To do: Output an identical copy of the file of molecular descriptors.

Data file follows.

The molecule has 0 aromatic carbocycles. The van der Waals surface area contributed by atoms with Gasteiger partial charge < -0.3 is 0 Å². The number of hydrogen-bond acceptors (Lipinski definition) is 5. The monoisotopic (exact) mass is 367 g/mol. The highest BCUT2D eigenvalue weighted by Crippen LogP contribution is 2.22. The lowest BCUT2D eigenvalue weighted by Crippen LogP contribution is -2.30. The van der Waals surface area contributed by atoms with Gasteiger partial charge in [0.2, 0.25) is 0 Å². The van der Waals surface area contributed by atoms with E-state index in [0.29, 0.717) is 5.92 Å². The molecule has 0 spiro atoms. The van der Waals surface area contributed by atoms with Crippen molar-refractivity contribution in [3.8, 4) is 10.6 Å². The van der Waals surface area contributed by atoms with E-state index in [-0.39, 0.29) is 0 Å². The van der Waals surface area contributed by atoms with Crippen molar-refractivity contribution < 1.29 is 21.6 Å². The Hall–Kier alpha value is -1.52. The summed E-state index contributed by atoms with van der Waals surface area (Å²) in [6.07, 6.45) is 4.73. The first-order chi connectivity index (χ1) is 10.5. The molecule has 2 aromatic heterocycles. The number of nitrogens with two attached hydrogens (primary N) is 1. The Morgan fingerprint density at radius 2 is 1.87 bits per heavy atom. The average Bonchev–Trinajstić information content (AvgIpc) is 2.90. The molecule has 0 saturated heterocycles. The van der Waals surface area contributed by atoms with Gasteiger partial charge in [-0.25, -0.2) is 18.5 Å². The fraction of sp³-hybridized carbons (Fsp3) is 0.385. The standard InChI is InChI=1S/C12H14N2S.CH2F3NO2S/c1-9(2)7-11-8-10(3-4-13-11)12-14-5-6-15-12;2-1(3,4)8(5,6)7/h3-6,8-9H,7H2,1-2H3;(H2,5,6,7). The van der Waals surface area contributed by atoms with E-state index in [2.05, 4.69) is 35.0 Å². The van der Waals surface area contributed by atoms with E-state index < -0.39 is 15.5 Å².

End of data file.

The molecule has 0 aromatic carbocycles. The van der Waals surface area contributed by atoms with Gasteiger partial charge < -0.3 is 0 Å². The number of hydrogen-bond acceptors (Lipinski definition) is 5. The monoisotopic (exact) mass is 367 g/mol. The highest BCUT2D eigenvalue weighted by Crippen LogP contribution is 2.22. The lowest BCUT2D eigenvalue weighted by Crippen LogP contribution is -2.30. The van der Waals surface area contributed by atoms with Gasteiger partial charge in [0.2, 0.25) is 0 Å². The van der Waals surface area contributed by atoms with E-state index in [0.29, 0.717) is 5.92 Å². The molecule has 0 spiro atoms. The van der Waals surface area contributed by atoms with Crippen molar-refractivity contribution in [3.8, 4) is 10.6 Å². The van der Waals surface area contributed by atoms with E-state index in [-0.39, 0.29) is 0 Å². The van der Waals surface area contributed by atoms with Crippen molar-refractivity contribution < 1.29 is 21.6 Å². The Hall–Kier alpha value is -1.52. The summed E-state index contributed by atoms with van der Waals surface area (Å²) in [6.07, 6.45) is 4.73. The first-order chi connectivity index (χ1) is 10.5. The molecule has 2 aromatic heterocycles. The number of nitrogens with two attached hydrogens (primary N) is 1. The Morgan fingerprint density at radius 2 is 1.87 bits per heavy atom. The average Bonchev–Trinajstić information content (AvgIpc) is 2.90. The molecule has 0 saturated heterocycles. The van der Waals surface area contributed by atoms with Gasteiger partial charge in [-0.25, -0.2) is 18.5 Å². The fraction of sp³-hybridized carbons (Fsp3) is 0.385. The standard InChI is InChI=1S/C12H14N2S.CH2F3NO2S/c1-9(2)7-11-8-10(3-4-13-11)12-14-5-6-15-12;2-1(3,4)8(5,6)7/h3-6,8-9H,7H2,1-2H3;(H2,5,6,7). The van der Waals surface area contributed by atoms with E-state index in [2.05, 4.69) is 35.0 Å². The van der Waals surface area contributed by atoms with E-state index < -0.39 is 15.5 Å².